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Gendered Pronouns & Singular “They”

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What is a pronoun? Why do people use different ones? Why are he and she not enough?

Linguistically, personal pronouns are words that refer to people by replacing proper nouns, like names. A pronoun can refer to either a person performing an action or a person who is having an action done to them. Common pronouns include they/them/theirs, she/her/hers, and he/him/his. Pronouns often indicate the gender of a person; traditionally, he refers to males while she refers to females. While the English language does not have a unique gender-neutral third-person singular pronoun, they has been used to identify singular persons in speech, popular literature, and dictionary reference materials since at least the 12th century. In fact, singular use of  they has been officially recognized as correct  by several key bodies such as the Associated Press, American Psychological Association (APA)  and Modern Language Association (MLA), the Oxford English Dictionary, and the Merriam-Webster Dictionary.

Knowing that they can be used to refer to individual people allows writers to avoid defaulting to he or she in regular use. It is also important for people whose genders are neither male nor female. In the words of the Chicago Manual (17th ed.), "Some people identify not with a gender-specific pronoun but instead with the pronoun they and its forms or some other gender-neutral singular pronoun; any such preference should generally be respected."

What is gender inclusive language? What does it have to do with the OWL?

Historically, the OWL has had resources on gender inclusive language that mainly focus on incorporating women into general language—for instance, using “he or she” or just “she as the pronoun for a general subject, rather than always defaulting to “he." Now, the conversation on gender inclusive language has expanded further to include people whose genders are neither male nor female (e.g., gender-nonconforming, gender-neutral, genderfluid, genderqueer, or nonbinary individuals, though this list is not exhaustive). In basic terms, this means that he and she are not sufficient to describe the genders of all people, because not all people identify as either male or female. As such, the phrase “he or she” does not cover the full range of persons.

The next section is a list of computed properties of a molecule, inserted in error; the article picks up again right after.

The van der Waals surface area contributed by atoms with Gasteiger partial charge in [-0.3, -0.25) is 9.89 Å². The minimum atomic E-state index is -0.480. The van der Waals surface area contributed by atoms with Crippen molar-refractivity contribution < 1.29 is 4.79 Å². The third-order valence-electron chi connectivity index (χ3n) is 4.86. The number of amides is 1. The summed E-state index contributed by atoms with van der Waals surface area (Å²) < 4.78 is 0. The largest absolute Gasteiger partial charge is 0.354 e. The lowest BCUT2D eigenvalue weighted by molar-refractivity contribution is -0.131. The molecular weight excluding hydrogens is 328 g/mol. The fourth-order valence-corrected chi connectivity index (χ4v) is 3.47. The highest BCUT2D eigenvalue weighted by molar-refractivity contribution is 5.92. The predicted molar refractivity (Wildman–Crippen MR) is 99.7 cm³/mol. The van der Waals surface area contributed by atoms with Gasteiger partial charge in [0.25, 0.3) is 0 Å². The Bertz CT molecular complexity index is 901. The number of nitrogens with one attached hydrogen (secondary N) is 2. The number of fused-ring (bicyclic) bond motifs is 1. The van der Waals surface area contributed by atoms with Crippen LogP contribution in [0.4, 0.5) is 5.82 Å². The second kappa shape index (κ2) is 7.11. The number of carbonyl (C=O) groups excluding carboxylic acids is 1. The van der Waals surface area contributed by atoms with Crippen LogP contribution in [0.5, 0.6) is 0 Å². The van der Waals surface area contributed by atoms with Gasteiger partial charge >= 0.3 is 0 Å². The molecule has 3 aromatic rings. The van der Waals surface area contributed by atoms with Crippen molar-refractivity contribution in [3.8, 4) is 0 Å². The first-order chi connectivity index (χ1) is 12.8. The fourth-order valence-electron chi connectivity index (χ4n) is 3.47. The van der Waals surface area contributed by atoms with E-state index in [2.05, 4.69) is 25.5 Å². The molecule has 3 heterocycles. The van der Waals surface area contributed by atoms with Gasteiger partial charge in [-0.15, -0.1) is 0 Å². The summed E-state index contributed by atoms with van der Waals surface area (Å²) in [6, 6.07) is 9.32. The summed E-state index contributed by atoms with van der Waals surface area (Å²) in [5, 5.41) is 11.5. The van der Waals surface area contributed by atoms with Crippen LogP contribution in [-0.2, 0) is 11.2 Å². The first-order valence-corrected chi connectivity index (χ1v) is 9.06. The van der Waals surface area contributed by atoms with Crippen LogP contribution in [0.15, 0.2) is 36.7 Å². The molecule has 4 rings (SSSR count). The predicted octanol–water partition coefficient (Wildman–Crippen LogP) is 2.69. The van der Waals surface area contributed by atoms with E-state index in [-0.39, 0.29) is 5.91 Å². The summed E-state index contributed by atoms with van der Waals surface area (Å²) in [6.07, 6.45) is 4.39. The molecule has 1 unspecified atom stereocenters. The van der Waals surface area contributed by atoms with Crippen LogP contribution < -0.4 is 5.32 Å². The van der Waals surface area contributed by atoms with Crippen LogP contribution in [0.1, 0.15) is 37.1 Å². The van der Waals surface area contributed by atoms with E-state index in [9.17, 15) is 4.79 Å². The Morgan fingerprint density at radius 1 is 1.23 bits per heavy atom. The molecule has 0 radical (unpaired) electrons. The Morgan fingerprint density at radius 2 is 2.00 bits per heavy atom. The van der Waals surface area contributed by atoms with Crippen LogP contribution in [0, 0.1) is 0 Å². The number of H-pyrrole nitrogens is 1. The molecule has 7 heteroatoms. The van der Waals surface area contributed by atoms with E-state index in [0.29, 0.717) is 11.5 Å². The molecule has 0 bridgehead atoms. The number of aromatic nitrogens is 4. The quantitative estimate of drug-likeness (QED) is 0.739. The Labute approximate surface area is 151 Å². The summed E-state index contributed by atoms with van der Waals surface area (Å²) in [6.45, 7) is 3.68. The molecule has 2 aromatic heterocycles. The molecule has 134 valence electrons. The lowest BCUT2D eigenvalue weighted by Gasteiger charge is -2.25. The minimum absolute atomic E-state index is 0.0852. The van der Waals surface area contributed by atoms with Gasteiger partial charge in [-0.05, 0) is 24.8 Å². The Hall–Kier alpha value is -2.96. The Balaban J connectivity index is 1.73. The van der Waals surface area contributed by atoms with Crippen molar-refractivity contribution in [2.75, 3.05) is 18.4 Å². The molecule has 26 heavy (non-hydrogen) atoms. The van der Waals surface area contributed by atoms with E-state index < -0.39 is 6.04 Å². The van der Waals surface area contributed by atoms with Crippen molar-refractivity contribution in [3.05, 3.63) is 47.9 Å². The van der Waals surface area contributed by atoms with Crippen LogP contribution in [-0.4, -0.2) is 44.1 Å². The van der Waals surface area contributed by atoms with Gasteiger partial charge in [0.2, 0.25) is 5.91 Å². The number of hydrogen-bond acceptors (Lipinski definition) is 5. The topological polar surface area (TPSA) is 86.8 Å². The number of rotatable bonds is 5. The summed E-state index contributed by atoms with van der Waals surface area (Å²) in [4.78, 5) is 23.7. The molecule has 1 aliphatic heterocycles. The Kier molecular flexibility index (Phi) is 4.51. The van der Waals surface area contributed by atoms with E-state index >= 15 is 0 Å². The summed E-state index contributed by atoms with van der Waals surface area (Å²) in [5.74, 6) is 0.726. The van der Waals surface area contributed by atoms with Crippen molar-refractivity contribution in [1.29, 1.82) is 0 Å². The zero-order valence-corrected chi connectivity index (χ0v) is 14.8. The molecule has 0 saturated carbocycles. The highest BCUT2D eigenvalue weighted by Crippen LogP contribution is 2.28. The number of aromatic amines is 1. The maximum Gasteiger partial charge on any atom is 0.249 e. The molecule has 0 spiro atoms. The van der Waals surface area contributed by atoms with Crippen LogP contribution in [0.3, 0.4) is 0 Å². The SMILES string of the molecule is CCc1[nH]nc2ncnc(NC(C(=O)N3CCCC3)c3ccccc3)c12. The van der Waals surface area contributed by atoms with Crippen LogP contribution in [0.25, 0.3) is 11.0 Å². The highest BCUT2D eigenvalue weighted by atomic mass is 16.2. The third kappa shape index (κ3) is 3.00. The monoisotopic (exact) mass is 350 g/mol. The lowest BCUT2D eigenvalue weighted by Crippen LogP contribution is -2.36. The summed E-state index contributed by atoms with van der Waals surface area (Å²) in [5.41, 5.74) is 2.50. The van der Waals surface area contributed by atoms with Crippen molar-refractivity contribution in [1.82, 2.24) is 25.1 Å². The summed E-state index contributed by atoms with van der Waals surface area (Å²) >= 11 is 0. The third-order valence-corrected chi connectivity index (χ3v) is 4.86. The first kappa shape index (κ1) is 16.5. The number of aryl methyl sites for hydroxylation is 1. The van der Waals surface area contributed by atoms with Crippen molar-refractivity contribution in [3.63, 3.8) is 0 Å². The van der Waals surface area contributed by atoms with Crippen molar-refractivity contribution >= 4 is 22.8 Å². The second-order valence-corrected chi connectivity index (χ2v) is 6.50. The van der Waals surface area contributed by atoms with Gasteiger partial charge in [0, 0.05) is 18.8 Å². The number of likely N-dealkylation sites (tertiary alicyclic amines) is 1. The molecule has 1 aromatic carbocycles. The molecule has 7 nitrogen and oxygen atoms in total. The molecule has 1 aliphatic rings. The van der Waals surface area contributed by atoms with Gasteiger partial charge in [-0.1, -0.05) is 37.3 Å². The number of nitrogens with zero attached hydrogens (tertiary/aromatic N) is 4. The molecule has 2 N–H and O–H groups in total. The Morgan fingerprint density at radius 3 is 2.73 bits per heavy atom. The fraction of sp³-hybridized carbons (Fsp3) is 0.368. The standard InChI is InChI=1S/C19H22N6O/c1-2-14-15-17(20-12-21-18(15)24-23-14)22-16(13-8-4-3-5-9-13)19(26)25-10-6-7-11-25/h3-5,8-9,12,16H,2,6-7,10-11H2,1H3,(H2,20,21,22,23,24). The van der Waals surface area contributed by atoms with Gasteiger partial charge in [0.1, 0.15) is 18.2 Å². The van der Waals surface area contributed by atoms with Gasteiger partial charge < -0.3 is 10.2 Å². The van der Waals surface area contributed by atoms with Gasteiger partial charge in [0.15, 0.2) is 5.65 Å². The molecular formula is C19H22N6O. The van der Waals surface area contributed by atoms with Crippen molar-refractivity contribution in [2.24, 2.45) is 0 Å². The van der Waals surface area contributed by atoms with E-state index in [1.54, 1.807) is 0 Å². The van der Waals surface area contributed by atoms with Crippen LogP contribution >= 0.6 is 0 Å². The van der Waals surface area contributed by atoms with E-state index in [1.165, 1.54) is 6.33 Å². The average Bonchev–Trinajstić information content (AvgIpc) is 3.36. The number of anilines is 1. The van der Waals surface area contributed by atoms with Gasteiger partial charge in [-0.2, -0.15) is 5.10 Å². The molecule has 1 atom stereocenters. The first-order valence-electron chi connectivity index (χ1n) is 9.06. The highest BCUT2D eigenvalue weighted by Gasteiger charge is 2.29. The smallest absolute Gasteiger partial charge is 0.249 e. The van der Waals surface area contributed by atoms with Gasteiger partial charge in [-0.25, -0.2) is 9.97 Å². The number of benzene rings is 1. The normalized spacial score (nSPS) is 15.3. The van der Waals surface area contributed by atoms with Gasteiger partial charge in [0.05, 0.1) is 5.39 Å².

The alternative pronoun most commonly used is they, often referred to as singular they. Here’s an example:

Someone left his or her backpack behind. → Someone left their backpack behind.

Since we don’t know the gender of the person who left their backpack behind, we use they to include all genders as possibilities for that mystery person. In addition to being respectful of people of all genders, this makes the sentence shorter and easier to say. In fact, almost all of us use this language on a regular basis without even thinking about it.

While they is already a common part of the English language, especially while speaking, there are other third-person singular pronouns that have come into use that you may encounter in writing. Some of these include zie/zim/zir and sie/sie/hir. The University of Wisconsin-Milwaukee's LGBT Center has a chart with more options, but even this is not exhaustive.

Some things to keep in mind when using gender-inclusive pronouns:

Introducing Your Pronouns: If you are unsure of how to best ask for someone’s pronouns, you could introduce yourself and the pronouns you use. Thus, you invite the individual to give their pronouns as well if they so choose. For example:

Hello, my name is [insert], and my pronouns are she/her/hers; he/him/his; or they/them/theirs; etc.

Privacy: The main thing one should avoid is making assumptions about an individual’s gender identity. There is potential danger of outing someone who is trans or nonbinary who might not want that information disclosed. Pay attention to the situation and to how people refer to themselves. Ask everyone what pronouns they use (even if you think you know). Try to get into the habit of introducing yourself and your pronouns.